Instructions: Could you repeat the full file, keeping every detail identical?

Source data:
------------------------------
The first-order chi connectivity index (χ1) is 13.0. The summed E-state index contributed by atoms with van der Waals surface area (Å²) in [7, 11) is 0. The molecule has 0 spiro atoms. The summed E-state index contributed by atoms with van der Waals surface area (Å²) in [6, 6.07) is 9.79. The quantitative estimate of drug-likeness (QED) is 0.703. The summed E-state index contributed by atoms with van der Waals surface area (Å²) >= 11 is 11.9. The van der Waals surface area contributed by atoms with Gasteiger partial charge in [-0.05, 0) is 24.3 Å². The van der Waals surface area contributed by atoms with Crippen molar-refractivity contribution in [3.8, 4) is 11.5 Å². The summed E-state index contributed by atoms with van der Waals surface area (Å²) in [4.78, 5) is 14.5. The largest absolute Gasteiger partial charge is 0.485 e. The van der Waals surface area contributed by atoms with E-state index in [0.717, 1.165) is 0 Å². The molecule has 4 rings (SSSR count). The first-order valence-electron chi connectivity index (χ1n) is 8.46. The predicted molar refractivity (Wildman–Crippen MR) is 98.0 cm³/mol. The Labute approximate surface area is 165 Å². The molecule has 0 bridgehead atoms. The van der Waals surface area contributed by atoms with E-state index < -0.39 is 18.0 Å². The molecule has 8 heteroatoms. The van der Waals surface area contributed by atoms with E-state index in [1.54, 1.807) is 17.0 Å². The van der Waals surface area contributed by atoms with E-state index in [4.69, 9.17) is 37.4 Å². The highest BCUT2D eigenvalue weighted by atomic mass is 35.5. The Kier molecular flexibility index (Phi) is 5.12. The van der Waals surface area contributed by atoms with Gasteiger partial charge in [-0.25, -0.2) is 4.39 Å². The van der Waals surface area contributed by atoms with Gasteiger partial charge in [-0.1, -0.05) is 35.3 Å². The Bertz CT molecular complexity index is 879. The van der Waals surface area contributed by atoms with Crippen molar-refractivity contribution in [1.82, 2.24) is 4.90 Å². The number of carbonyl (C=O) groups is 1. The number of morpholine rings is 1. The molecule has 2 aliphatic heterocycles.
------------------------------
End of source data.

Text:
The first-order chi connectivity index (χ1) is 13.0. The summed E-state index contributed by atoms with van der Waals surface area (Å²) in [7, 11) is 0. The molecule has 0 spiro atoms. The summed E-state index contributed by atoms with van der Waals surface area (Å²) in [6, 6.07) is 9.79. The quantitative estimate of drug-likeness (QED) is 0.703. The summed E-state index contributed by atoms with van der Waals surface area (Å²) >= 11 is 11.9. The van der Waals surface area contributed by atoms with Gasteiger partial charge in [-0.05, 0) is 24.3 Å². The van der Waals surface area contributed by atoms with Crippen molar-refractivity contribution in [3.8, 4) is 11.5 Å². The summed E-state index contributed by atoms with van der Waals surface area (Å²) in [4.78, 5) is 14.5. The largest absolute Gasteiger partial charge is 0.485 e. The van der Waals surface area contributed by atoms with E-state index in [0.717, 1.165) is 0 Å². The molecule has 4 rings (SSSR count). The first-order valence-electron chi connectivity index (χ1n) is 8.46. The predicted molar refractivity (Wildman–Crippen MR) is 98.0 cm³/mol. The Labute approximate surface area is 165 Å². The molecule has 0 bridgehead atoms. The van der Waals surface area contributed by atoms with E-state index < -0.39 is 18.0 Å². The molecule has 8 heteroatoms. The van der Waals surface area contributed by atoms with E-state index in [1.54, 1.807) is 17.0 Å². The van der Waals surface area contributed by atoms with E-state index in [4.69, 9.17) is 37.4 Å². The highest BCUT2D eigenvalue weighted by atomic mass is 35.5. The Kier molecular flexibility index (Phi) is 5.12. The van der Waals surface area contributed by atoms with Gasteiger partial charge in [-0.25, -0.2) is 4.39 Å². The van der Waals surface area contributed by atoms with Gasteiger partial charge in [-0.1, -0.05) is 35.3 Å². The Bertz CT molecular complexity index is 879. The van der Waals surface area contributed by atoms with Crippen molar-refractivity contribution in [1.82, 2.24) is 4.90 Å². The number of carbonyl (C=O) groups is 1. The number of morpholine rings is 1. The molecule has 2 aliphatic heterocycles.